In an unusually harsh statement on Dec. 30, the WHO condemned the H5N1 experiments and demanded that the methods used to obtain superbugs remain secret, but also cited concern that any further restrictions on the flow of scientific information might undermine the fragile flu framework. Noting the extreme dangers posed by H5N1, which since 1997 has killed 60 percent of infected human beings, the WHO said, "Research which can improve the understanding of these viruses and can reduce the public health risk is a scientific and public health imperative" that requires open sharing of all viruses and information.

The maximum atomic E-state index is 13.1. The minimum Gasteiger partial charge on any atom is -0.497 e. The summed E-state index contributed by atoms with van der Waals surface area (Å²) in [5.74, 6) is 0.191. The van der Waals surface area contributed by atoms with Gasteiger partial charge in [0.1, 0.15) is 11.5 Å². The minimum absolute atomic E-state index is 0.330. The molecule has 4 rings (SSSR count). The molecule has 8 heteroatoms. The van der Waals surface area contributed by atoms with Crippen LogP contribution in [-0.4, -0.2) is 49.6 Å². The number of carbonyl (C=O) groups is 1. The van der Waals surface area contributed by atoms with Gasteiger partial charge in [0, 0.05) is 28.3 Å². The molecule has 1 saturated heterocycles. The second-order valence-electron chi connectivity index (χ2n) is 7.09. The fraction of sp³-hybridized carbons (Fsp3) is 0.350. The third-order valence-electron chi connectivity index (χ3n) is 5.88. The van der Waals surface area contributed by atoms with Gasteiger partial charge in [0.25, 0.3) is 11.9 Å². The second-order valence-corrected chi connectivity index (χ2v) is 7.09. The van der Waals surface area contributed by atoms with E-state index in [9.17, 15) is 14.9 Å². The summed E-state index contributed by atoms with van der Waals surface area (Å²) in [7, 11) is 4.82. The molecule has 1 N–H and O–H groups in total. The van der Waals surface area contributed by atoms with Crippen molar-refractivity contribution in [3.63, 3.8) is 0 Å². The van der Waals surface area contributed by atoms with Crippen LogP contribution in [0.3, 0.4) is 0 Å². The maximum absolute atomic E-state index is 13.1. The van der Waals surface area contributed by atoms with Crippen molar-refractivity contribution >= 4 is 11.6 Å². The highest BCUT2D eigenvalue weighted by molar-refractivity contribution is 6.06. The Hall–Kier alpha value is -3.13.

Meanwhile, bird flu is back, causing human and bird infections and deaths in Hong Kong, mainland China, India, Bangladesh, and Egypt. A Shenzhen bus driver died of H5N1 on Dec. 31; the source of his infection has not been determined. Nature carries out its own mutations. Indeed, all five of the mutations that were the key in Fouchier's experiments to transforming garden-variety bird flu into a supercontagious mammalian killer have already occurred separately in nature. Yes, the birds and viruses have already done it -- but not with all five mutations in a single viral strain. The biological clock is ticking. In late December, the U.S. CDC issued a warning, noting that yet another flu threat looms, combining the 2009 H1N1 "swine flu" with a H3N2 influenza now circulating in American commercial pig farms. The naturally occurring recombinant flu had infected a dozen Americans by Christmas.